conclusion may, however, vary.
Congress: the federal legislative body of the United States.
It consists of two houses, the Senate and the House of
Conveyancing: drawing up legal documents to transfer
the ownership of property from seller to buyer; in general
the law and procedure with respect to the purchase and
sale of property.
Coroner’s Court: holds an inquest where death appears
to be violent, unnatural or sudden and the cause is un-
Counsel: when representing a party in court, a barrister is
referred to as counsel and an attorney as counsel or coun-
County Court: in the English system it hears civil cases in
its local area of jurisdiction. The name county court may
also be found in the court systems of several states in the
United States, where it has a limited jurisdiction in civil and
Court of Appeal: this is an appellate court to be found in
many common law jurisdictions hearing appeals from lower
Court of first instance: this term can be used to describe
a court in which proceedings are initiated.
Crown Court: this is a court in the English court system
that hears primarily criminal cases.
Custom: this is unwritten law that is legally valid if a prac-
tice can be shown to have been continuously in operation
since time immemorial.
Discretionary: where a remedy is not available as of right
but depends upon the consideration of the court.
Dissent: where a judge disagrees with the majority opinion
in a case. A dissenting judgment is classed as obiter dicta.
Distinguish: if a case is distinguished, a judge finds a pre-
cedent laid down in a previous case not binding on the case
before him because the material/key facts in the present
case differ from those of the previous case.
District courts: these are the trial courts of the American
federal court system.
Doctrine of binding precedent: the precedent laid down
in a prior case of a similar nature must be followed. The
Latin term for the doctrine of binding precedent is stare
LATEST & IMPORTANT IN
LAW AND JUSTICE
Surrogate Mother and Her Children’s Citizenship
• In a landmark judgment, the Gujarat High Court has held
the surrogate mother as the “natural mother” and her na-
tionality to decide the citizenship of the new-born babies
irrespective of the nationality of the father. The High Court
also asked the central government to immediately frame
necessary laws to clear the complications over surrogacy
while directing it to restore the Indian passports to the twin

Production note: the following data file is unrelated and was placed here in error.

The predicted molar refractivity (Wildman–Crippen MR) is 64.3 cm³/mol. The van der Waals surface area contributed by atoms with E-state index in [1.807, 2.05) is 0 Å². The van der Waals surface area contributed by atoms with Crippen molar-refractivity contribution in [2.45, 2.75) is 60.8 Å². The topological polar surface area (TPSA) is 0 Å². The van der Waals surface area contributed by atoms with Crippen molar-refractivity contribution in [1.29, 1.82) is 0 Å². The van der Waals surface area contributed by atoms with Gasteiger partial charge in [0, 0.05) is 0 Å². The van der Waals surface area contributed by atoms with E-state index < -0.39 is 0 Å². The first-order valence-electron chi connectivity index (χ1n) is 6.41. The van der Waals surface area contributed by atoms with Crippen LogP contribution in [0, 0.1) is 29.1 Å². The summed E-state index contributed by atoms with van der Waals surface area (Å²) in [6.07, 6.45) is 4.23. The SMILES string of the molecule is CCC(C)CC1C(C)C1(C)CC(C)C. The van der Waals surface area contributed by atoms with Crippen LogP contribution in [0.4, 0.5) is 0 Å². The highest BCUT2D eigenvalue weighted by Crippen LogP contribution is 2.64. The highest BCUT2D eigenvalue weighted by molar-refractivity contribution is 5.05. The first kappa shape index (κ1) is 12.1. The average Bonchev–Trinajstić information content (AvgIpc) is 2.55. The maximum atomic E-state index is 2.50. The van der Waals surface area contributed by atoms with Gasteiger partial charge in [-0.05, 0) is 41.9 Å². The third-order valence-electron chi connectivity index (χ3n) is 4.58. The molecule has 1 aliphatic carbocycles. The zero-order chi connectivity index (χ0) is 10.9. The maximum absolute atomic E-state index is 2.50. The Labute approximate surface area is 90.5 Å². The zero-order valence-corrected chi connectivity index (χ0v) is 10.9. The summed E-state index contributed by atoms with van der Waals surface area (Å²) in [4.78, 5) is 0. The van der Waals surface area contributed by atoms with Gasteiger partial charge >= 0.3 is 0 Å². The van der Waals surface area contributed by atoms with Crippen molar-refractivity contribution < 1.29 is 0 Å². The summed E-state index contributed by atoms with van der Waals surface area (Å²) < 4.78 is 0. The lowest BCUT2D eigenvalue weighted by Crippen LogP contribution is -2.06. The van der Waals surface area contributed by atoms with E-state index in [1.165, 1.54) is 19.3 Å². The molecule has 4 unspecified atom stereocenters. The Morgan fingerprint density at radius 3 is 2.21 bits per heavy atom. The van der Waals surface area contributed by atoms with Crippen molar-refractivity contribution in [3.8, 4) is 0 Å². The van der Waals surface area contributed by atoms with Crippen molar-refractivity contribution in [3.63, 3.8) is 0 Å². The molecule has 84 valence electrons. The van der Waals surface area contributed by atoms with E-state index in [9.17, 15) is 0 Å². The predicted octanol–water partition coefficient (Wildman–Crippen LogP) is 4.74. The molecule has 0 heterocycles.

sons of a German father given birth by an Indian surrogate
• The matter was appealed in the Supreme Court later and
the apex court on December 4 asked the Centre to give
travel documents to the surrogate twins within 48 hours of
parents Jan Balaz and Susane Lohle approaching the pass-
port authority for it despite the parents expressing fear in
the Supreme Court that their first-borns could be staring at
the possibility of being stateless citizens.
• A HC Division Bench comprising Chief Justice KS
Radhakrishnan and Justice Anant Dave held that the chil-
dren born of a surrogate mother on Indian soil are Indians
by birth, irrespective of the nationality of the father. How-
ever, it said immediate legislation was necessary to inject
clarity to the situation created by reproductive science and
technology as the existing legal systems in the country
had no clear answer. The judgment was delivered in the
case of a German national, Jan Balaz, who had sought
Indian passports for his twins, Nikolas and Leonard, born
to surrogate mother Martha Khristi, in Anand in central
Gujarat last year. Dr. Nayana Patel, the famous surrogacy
expert aided the birth. The German couple who had twins
through an Indian surrogate mother, planned to take the
newborns back to Germany as Indian citizens since Ger-
man laws did not recognize surrogacy as a means of par-
enthood. Considering the German Laws, the father of the
children appealed to the Gujarat high court, which held that
since the surrogate mother was an Indian national, the sur-
rogate children would also be treated as Indian nationals
and would be entitled to Indian passports.
• Mr. Balaz and his_wife, Sussane Lohle, came to India to
seek Dr. Patel’s help as Sussane could not produce ova
and conceive a child. An unnamed Indian woman donated
eggs, which were fertilized with Balaz’s sperms and planted
in Martha’s womb. She (surrogate mother) gave birth to the
twins on January 4 last year.
• Mr. Balaz, a freelance writer, who had since shifted to the
United Kingdom since surrogacy was banned in Germany,
applied for Indian passports for his boys to take them to the
UK. The passports were initially issued but later he was
asked by the Ahmedabad passport office to surrender the
passports on the ground that the column of mother’s name
carried that of Sussane who did not conceive the children
and violated the Birth and Death Registration Act 1969.
• Mr. Balaz after surrendering the passports moved the High
Court to get them back, so that he could take the boys
along with him and make them citizens of his country.
• Dwelling upon the complexity of the issue, the Bench
pointed out that “a lot of legal, moral and ethical issues
arise for our consideration in this case, which has no pre-
cedents in this country. We are primarily concerned with
the rights of two new born innocent babies, much more
than the rights of the biological parents, surrogate mother,